But yes, your company was wrong here, and that text message should have been treated as private.

Q: How do I explain why I’m applying for a part-time job rather than full-time work?

Last year, I left my full-time admin job after suffering from stress and depression. I took a few months off to work on my health, and now I am back to looking for work.

Recently, I had a first stage interview and then a second stage interview with a company for an admin position, and in both interviews, with the same interviewers each time, they asked why I was applying for a part-time position.

I wasn’t sure how to respond, and I said something along the lines of part-time work being better suited to my personal circumstances. This got a follow-up question of, “What exactly are your circumstances?” Then, in the second interview, they asked me how exactly I would be spending my free time, since I would only be working part-time.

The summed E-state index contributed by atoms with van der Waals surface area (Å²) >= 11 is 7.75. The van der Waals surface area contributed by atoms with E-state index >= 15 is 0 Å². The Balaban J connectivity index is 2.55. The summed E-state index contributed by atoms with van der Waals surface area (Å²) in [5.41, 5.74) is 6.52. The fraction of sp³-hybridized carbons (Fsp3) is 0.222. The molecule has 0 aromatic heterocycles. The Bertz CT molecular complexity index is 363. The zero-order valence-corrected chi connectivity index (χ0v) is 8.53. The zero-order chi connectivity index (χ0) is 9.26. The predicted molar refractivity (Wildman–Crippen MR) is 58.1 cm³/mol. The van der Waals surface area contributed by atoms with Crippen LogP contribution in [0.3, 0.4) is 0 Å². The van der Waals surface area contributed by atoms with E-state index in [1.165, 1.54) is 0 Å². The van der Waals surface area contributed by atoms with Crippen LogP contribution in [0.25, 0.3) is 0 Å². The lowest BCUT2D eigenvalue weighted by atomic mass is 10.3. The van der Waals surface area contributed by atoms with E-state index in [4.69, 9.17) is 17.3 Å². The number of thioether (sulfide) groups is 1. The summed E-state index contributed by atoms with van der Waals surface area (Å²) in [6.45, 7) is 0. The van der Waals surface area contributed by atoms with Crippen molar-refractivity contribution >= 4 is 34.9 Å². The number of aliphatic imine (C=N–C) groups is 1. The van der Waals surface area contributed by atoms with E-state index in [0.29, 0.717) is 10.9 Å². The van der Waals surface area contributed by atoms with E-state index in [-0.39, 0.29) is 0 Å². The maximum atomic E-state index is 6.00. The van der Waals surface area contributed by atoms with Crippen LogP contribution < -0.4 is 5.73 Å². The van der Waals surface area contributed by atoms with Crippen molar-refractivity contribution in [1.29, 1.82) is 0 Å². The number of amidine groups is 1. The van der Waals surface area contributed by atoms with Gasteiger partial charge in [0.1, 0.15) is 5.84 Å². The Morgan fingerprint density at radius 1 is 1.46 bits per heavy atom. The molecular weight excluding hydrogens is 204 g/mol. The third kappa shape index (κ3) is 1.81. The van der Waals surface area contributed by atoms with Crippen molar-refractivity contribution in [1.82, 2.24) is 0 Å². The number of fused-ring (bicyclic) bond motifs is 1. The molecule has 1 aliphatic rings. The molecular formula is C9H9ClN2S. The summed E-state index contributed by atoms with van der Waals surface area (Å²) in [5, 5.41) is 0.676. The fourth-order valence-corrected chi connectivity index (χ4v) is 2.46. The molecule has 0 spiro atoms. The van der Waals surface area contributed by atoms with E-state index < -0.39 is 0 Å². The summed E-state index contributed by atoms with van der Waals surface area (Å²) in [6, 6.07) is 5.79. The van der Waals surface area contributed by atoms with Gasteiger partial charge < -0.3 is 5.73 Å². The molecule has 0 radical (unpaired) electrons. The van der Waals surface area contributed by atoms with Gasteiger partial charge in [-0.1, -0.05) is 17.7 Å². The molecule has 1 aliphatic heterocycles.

Are these sorts of questions common when looking for part-time work? If so, what sort of answer should I give? I don’t think it is sensible to discuss my mental health issues with employers, and it’s hard enough to explain the recent gap on my CV.

It’s normal for employers to want to understand why someone wants part-time work. It’s not normal for them to demand to know exactly how you’ll be spending the rest of your time.

The usual reason that employers want to know why you’re seeking part-time work is that they want to ensure that you genuinely want part-time work — and that you’re not just taking it until something full-time comes along, at which point you will promptly leave them. That’s a reasonable thing for them to want to understand.